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Posted October 5, 2012 | 4 Comments
Wine signs promote region
Ag and Forestry secretary to unveil them next week
By Sally Voth
The Shenandoah Valley American Viticultural Area will get its first sign promoting the region as a wine destination next week as part of a state promotion.
Virginia Secretary of Agriculture and Forestry Todd Haymore will be at Veramar Vineyard in Berryville Wednesday to mark the unveiling of one of three wine region signs in the region.
Gov. Bob McDonnell announced the regional signs in April, saying it was a way to attract more visitors to state wineries. A news release from McDonnell's office describes an AVA "as a designated wine grape growing region in the United States distinguishable by certain geographic features."
There are more than 200 wineries around the state, which ranks fifth in the U.S. in wine grape production, according to the release.
"[Wednesday's unveiling] will be the final release of the signs that have been in this first wave of signs being placed around the state," Haymore said in a Friday afternoon phone interview.
Two more Shenandoah AVA signs will be unveiled -- one near the Clarke and Fauquier county lines at the U.S. 17/50 intersection and the third on U.S. 250 at the Augusta and Nelson county lines, he said.
Seventeen signs will have been unveiled in the first wave of the program, he said. Another round will like take place early next year, according to Haymore.
Virginia AVAs include Rocky Knob, North Fork of Roanoke, George Washington Birthplace, Eastern Shore, Monticello and Shenandoah Valley, and there are about two dozen wine trails, according to the Virginia Wine website, virginiawine.org.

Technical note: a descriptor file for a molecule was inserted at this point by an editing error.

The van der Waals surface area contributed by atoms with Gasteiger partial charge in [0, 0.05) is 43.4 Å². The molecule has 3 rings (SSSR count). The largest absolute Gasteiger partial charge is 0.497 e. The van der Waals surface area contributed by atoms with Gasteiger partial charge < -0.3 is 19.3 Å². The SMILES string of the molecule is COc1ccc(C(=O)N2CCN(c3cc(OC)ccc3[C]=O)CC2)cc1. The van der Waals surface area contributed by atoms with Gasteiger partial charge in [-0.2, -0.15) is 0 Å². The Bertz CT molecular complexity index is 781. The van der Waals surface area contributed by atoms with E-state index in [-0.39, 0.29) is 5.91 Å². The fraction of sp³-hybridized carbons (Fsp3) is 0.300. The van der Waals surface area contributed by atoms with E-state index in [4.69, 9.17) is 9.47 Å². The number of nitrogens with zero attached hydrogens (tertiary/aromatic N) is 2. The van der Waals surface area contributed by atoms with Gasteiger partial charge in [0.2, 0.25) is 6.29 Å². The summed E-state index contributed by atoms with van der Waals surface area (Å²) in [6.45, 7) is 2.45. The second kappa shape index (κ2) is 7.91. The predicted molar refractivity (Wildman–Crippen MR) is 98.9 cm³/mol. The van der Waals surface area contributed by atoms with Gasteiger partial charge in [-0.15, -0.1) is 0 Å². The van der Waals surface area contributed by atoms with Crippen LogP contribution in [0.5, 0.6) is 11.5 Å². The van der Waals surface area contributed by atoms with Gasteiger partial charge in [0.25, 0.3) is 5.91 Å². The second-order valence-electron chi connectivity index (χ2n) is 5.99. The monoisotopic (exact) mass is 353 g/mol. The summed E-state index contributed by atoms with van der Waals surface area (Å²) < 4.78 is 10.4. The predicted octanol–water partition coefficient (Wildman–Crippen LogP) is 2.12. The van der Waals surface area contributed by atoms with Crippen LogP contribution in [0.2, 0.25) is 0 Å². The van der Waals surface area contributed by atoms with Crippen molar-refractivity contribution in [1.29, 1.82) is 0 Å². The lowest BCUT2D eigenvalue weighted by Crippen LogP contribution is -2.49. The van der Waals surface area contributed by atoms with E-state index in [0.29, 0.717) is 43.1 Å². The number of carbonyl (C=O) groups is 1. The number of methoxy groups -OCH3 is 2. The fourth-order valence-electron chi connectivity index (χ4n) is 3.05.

"Since we launched this program, a new AVA has been created in Northern Virginia, called the Middleburg AVA," Haymore said. "I think certainly the Shenandoah AVA will be on the list to get more signs moving forward.
"It's a joint effort by the secretariat of transportation and my secretariat, working in partnership with a governor's initiative, which was promoting Virginia wine and Virginia wine tourism."
Federal Transportation Enhancement Program funding with matching moneys from the Commonwealth Transportation Board is paying for the signs, Haymore said.
"The governor made the promotion of the Virginia wine industry one of his top economic development priorities within my secretariat, so it's been a great, great effort in working with our wineries, our winemakers," he said. "We've got a lot more things planned over the course of the last 15-16 months of the administration."
Virginia Wine Distribution Co. Chairman Randy Phillips, who is also the owner and winemaker at Cave Ridge Vineyard in Mt. Jackson, said the wine signs have been in the works for some time.
"It's important for people to realize there are different regions of the state, and we think that Shenandoah has a distinction for its growing environment," he said. "It helps, I think, promote the region as a quality wine region and just reminds people as they enter it to seek out and look for wines from the Shenandoah Valley."
There are about 15 wineries in the Shenandoah Valley AVA alone, according to Phillips, who is also the president of the Shenandoah Wine Growers Association.
"Statewide, there are about 15 new wineries every year," he said. "It's definitely in a growth phase."
Contact staff writer Sally Voth at 540-465-5137, ext. 164 or email firstname.lastname@example.org